bell hooks continues:

“I work to envision ways of bringing the meaning of feminist thinking and practice to a larger audience, to the masses.”

This is a major goal of mine. I feel there are people, those with incarceration experience and their loved ones, who should and would embrace abolitionist thinking and practice if we would talk to them. Often times, we are talking to each other in a language that sounds foreign to them. I tell people, if a person needs a dictionary to understand your essay, article or book, they’re not going to read your work. Abolition is for everyone. But we have to remember our audiences. So many of us spend lots of time preaching to the choir. We write for other academicians or veterans of the movement. We need to make our messages intelligible to the masses, especially those most impacted. What can we do to effectuate this goal?

Solidarity with all Mississippi Prisoners

Sending strength and love to all Mississippi prisoners. I stand with you. The metalanguage of prison is violence so the only way to eliminate the violence is to eliminate the prison. In every prison and jail in the country, correctional officers are the major instigators and perpetrators of violence. Every order is punctuated with the understanding that acquiescence is demanded or a beat down is coming, no matter how ridiculous or dangerous the order is to the prisoners health and safety.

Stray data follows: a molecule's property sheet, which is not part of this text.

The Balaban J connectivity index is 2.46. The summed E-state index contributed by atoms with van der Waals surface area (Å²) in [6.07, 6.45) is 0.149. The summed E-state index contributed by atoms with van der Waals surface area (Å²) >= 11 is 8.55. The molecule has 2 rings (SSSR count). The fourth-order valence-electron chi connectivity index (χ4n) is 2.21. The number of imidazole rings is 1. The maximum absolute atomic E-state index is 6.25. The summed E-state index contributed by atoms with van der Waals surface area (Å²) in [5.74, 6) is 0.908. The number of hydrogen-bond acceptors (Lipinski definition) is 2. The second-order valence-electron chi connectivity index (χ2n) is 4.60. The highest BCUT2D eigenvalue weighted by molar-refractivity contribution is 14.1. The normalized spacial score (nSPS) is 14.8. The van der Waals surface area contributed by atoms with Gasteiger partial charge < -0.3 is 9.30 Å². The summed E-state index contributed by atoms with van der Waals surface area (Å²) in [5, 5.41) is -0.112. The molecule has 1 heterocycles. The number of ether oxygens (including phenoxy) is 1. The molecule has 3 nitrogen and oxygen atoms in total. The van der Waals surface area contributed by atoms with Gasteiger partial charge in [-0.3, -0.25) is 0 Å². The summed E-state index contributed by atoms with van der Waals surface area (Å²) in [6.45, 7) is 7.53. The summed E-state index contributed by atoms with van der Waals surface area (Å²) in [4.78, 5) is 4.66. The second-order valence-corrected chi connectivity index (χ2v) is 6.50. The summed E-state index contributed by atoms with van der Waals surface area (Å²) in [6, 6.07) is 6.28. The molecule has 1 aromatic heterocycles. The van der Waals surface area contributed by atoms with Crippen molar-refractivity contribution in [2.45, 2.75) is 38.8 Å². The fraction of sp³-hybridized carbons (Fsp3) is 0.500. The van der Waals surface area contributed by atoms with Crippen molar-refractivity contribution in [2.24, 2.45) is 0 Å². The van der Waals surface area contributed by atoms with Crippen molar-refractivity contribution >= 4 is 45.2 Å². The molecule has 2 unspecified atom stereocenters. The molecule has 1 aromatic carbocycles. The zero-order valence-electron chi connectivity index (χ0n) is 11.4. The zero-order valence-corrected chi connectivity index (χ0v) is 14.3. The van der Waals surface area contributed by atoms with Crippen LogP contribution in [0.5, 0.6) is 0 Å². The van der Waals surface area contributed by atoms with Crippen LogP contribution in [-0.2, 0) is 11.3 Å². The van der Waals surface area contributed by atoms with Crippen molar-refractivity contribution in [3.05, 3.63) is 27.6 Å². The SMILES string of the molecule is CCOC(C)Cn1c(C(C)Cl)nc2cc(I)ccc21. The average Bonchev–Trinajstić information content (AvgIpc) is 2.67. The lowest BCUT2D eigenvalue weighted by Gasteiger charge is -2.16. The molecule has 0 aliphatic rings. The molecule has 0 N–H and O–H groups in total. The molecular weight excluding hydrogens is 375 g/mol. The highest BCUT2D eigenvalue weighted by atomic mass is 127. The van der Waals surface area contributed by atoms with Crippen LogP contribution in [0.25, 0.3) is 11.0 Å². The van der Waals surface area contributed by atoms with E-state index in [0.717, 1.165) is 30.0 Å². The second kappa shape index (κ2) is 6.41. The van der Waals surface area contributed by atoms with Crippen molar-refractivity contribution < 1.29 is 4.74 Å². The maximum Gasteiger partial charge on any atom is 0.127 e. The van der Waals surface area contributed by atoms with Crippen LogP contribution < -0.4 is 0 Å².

Former Governor Haley Barbour spoke the truth when he said overcrowding is the major issue. The violence has nothing to do with officers’ pay rate. More cops never equals more safety. We see this everyday in free society. When has more cops created more safety? All we get with more cops is more arrests and more violence. The same applies to the prison.

In Bell v. Wolfish, the SCOTUS, okayed double-celling. Prisoners and their supporters argued against double-celling, citing safety and health issues. Prison officials were all for double-celling as it increased their population capacity. Now, we are seeing just what that ruling has brought us. This past week in PA, at SCI-Fayette, a prisoner died after a cell fight. Double celling is a problem. The administration does not consider prisoner safety when double celling, often housing gang rivals in the same cell. Queer/trans prisoners often find themselves housed within people hostile to their existence.